... being just two easily found examples.

* Agree regarding plot but disagree about the number of caving trips required to make a video: pretty nearly all of mine have been made off the back of a single cave trip, but here's one I had a hand in which involved a mere two trips (and a drone!), which also hopefully has some kind of plot or storyline and provides a degree of inspiration for people new to caving (filmed by Jonathan Da'Casto and Andy Horeckyj and edited by Jonathan Da'Casto):



* Talking of inspiration and drones, here's a social media advert that definitely worked for me, firstly insofar as after watching it we booked a visit to see the caves in the film and secondly because it gave rise to the idea of taking drone footage in Wookey:



* People do have the time for video editing, if they make time for it: instead of watching TV or irritating the internet for an evening just do editing - about an hour per finished minute and it's rather addictive and satisfying when it turns out nicely.

* Lest I drone on, here's one more:




As mentioned at the start, don't lose hope!...

Offline ttxela2

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Re: A video thread on UK Caving?
« Reply #19 on: March 12, 2018, 12:16:07 pm »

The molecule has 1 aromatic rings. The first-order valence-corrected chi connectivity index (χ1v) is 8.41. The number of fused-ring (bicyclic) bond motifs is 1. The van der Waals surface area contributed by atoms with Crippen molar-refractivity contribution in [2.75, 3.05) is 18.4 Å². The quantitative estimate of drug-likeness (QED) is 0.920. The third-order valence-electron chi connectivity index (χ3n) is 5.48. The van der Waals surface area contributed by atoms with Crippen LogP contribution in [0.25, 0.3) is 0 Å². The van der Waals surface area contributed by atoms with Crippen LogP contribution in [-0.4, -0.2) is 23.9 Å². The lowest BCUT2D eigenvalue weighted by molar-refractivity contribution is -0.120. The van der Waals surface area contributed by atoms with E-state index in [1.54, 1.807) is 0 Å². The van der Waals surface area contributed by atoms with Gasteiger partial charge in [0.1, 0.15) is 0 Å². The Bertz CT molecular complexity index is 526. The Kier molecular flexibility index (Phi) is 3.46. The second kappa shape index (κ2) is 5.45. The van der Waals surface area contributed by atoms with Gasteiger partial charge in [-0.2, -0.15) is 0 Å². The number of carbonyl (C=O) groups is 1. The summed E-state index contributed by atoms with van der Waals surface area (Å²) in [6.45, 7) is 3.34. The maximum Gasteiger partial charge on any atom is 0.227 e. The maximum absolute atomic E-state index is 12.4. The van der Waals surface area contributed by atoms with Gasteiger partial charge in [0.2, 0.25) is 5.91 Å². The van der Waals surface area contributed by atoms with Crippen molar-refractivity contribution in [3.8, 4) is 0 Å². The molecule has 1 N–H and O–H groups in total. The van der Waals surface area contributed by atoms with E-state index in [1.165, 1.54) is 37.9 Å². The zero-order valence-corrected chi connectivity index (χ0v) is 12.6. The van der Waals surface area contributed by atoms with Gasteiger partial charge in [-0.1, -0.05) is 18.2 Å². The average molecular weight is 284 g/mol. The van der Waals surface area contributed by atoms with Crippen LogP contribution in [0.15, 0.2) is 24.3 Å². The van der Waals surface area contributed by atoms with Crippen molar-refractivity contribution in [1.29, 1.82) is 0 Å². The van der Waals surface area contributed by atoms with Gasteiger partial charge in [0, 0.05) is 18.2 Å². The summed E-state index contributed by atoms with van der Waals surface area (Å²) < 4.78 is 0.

I've had a Youtube channel for yonks (since 2006) I've recently cleared a lot of rubbish out of it and begun adding to it again. A lot of stuff is not relevant to caving/mining but although I wouldn't say I know what I'm doing at all it is possible to produce something that people will watch using Moviemaker and your phone.

It's getting easier to film underground, years ago my nephew and I tried to make a film using a DV tape camera and a light box made from a bank of 50w halogen spotlight bulbs mounted to the front of a plastic case stuffed with fire alarm batteries. We dropped it in the water near the end and the whole thing fizzed and hissed somewhat alarmingly.



A couple of weeks ago My daughter and I made something much better using one of those LED rechargeable site lights. It's not up to any standard I'd enter into a competition, Keiths are of course way better but it didn't really take that long to set up the camera etc. underground.


Offline footleg

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Re: A video thread on UK Caving?
« Reply #20 on: March 12, 2018, 10:03:35 pm »
Just came across this gem. Awesome short film Chris!

Offline tamarmole